But before spring break, our library closed because COVID, etc., etc., etc., if you are reading this post in 2020 or soon after you don’t need me to rehash the details again. If you have no idea what COVID quarantining was…well I’m surprised this blog is still being used. Hopefully Google still exists too. Anyway, last weekend, I was able to bring part of the Elephant & Piggie Party online with Elephant & Piggie Storytime.

We had a smaller turnout than we would have had in person–just 51 online viewers during our Facebook Live event–but there were many familiar faces and the engagement in the comments was amazing.

To help continue the Elephant and Piggie fun at home, I curated a PDF packet that we shared with event participants. Download it here.

The general storytime layout is below. I wish I could share the whole video with you because some of the best parts just aren’t in the pre-made YouTube videos. I added a few screenshots for your enjoyment where I could.

Find additional content at the links below:

Backdrop Setup: Pennant banners and book covers helped make my backdrop more on-theme to increase the Elephant & Piggie excitement:

Elephant & Piggie Intro: We got ready for storytime with my go-to storytime intro song: Shake Your Sillies Out by Rainbow Songs.

Fingerplay: I Have One, I Have Two, I Have Three Little Piggies!

First Book: Let’s Go for a Drive by Mo Willems

Let's Go for a Drive! (An Elephant and Piggie Book) (An Elephant ...

I used to perform this book as a puppet show back when I was a teen volunteer, so I’m very familiar with the content. I included some props and got quite energetic in sharing the book:

Song: Elephants Have Wrinkles by Rainbow Songs

Magnet: Piggie, Are You In a Book?

Magnet: Five Elephants in the Bathtub
**This was the planned starting point for Pigeon takeover. I made a full video for YouTube, but this wasn’t part of the storytime beyond the introduction.

Pigeon Takeover: I’ve been trying to think of ways to use virtual storytimes to my advantage. In a room full of kids, I could never transform a storytime space like I’m able to by covering the camera for a minute and swapping out decor. Hence, Pigeon Takeover was born.

**Our storytimes are live. This would have been much easier pre-recorded, but it wouldn’t have been half as fun.

How This Worked:

  • While swapping out magnet pieces from Piggie, Are You in a Book? to start what I told viewers was our next activity, Five Elephants in the Bathtub, I really pressed play on the iPod Touch I use for music (connected via bluetooth to a speaker), starting a Spotify playlist. The playlist contained 7 door knocking sounds followed by the Hot Dog! song by They Might be Giants (Pigeon likes hot dogs!).
  • Once the knocking started, I pretended to ignore it while making an annoyed face before apologizing to viewers and telling them I needed to check on the door. I’d be right back!
  • As soon as I was off camera, stuffed Pigeon made an appearance, using a sign to make his opinions known:
  • I moved the Pigeon Storytime sign up against the camera before swapping it out with a black washcloth. The Hot Dog! song continued to play and my awesome coworker kept the shenanigans going in the comments while letting viewers know to keep watching.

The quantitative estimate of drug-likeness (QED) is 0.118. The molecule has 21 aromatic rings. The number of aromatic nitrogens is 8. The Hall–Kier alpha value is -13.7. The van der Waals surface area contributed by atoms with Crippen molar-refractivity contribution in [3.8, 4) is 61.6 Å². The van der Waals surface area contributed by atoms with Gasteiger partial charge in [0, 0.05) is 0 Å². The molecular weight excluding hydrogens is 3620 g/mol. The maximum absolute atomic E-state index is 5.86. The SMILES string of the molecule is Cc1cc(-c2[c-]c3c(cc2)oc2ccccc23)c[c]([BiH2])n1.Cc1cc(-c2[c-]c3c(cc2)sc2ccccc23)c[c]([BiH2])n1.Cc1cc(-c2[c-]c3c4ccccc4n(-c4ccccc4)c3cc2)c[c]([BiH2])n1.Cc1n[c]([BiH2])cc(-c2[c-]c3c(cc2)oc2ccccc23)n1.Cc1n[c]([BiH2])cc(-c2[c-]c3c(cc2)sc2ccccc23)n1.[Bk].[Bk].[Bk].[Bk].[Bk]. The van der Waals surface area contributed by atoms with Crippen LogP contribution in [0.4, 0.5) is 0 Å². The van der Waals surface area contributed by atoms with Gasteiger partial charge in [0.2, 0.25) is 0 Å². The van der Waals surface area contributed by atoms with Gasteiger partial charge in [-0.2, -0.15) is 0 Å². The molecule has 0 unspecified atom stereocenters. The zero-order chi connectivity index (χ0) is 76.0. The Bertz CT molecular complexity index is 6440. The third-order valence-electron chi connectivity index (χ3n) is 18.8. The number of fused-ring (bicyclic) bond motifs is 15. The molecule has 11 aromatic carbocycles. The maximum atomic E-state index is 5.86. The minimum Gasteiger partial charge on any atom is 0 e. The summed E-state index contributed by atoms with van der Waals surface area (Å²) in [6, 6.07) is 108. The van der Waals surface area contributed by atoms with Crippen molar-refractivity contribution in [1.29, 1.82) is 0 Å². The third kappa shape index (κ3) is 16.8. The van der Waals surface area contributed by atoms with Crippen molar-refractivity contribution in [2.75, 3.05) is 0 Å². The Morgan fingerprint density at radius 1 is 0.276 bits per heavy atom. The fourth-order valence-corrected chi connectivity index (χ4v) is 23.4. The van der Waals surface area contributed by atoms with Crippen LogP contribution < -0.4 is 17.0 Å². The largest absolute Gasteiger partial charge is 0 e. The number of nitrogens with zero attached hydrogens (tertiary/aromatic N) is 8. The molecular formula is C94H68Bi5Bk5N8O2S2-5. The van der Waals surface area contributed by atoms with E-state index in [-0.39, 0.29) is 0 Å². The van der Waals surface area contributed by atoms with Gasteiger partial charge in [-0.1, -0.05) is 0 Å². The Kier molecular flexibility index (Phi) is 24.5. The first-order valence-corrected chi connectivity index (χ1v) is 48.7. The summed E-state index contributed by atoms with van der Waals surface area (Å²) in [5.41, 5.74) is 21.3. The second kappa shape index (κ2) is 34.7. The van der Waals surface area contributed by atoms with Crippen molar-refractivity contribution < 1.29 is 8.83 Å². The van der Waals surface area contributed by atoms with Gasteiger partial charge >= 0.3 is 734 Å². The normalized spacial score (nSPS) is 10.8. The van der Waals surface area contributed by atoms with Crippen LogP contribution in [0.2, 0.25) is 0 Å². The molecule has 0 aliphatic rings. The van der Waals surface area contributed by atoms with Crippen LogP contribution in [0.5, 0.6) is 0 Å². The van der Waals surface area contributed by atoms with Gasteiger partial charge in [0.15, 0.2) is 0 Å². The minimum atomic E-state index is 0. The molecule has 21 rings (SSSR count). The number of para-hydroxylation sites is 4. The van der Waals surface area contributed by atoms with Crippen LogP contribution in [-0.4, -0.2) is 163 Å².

• In a minute, I swapped out as much of the decor as I could, focusing on: the books on the bookshelf, stuffed animals, and hanging up as many Pigeon book covers and pre-cut Pigeon images on top of the Elephant and Piggie decor as I could manage. These were all pre-taped and on a table off camera.
  • I positioned myself with the Pigeon headband and holding some of Pigeon’s signage. I made sure before I started that my chair was close enough to the camera to remove the wash cloth in a clean motion. I stopped the music, moved the wash cloth, threw in a “is there a bird on my head?” joke, and let my confusion show before accepting my fate that I was now in a different storytime:

Book: Don’t Let the Pigeon Drive the Bus by Mo Willems

Don't Let the Pigeon Drive the Bus! by Mo Willems, Hardcover ...

Since this was now Pigeon storytime, we had to wrap things up with a Pigeon story.

Closing Song: If You’re an Elephant/Piggie/Pigeon and You Know It!

Extra: 5 Little Pigeons Jumping on the Bed

Virtual Baby Storytime: Week 9

While we look at moving back into the library (I’m back in the library two days a week now–starting today!), virtual programs continue. We are discussing how to transition to filming in the library, especially since our building will most likely be opening to the public soon, any regular programming spaces are being used for quarantine of deliveries or returns, and an open-office staff space with no area for private filming. Returning to the library gives others staff members who don’t have the at-home tech an opportunity to film storytimes…but that also means restarting a learning curve about the technology and the differences between an in-person and virtual storytime, at a time when the patron expectation in program quality is higher (after all we’ve been doing this a while).

Background: While my library is closed during the COVID pandemic, we are hosting five virtual storytimes a week, livestreamed through our Facebook page. While those livestreams are deleted soon after they are complete, we are also making YouTube clips of select elements of our storytimes that our patrons can view anytime they would like–and that I can share with all of you!

Find additional content at the links below:

Baby Storytime Intro Song & Rhyme

Early Literacy Tip & Book: Leo Loves Baby Time by Anna McQuinn

Leo Loves Baby Time: McQuinn, Anna, Hearson, Ruth: 9781580896658 ...

Early Literacy Tip: Babies understand more than they can say. Using gestures, including sign-language is a great way to communicate with your little one. More, Stop, and No are great words to practice.

Song: She’ll Be Comin’ Round the Mountain by Old Town School of Folk Music

Action Rhyme: Head and Shoulders

Bounce Rhyme: Old Grey Mare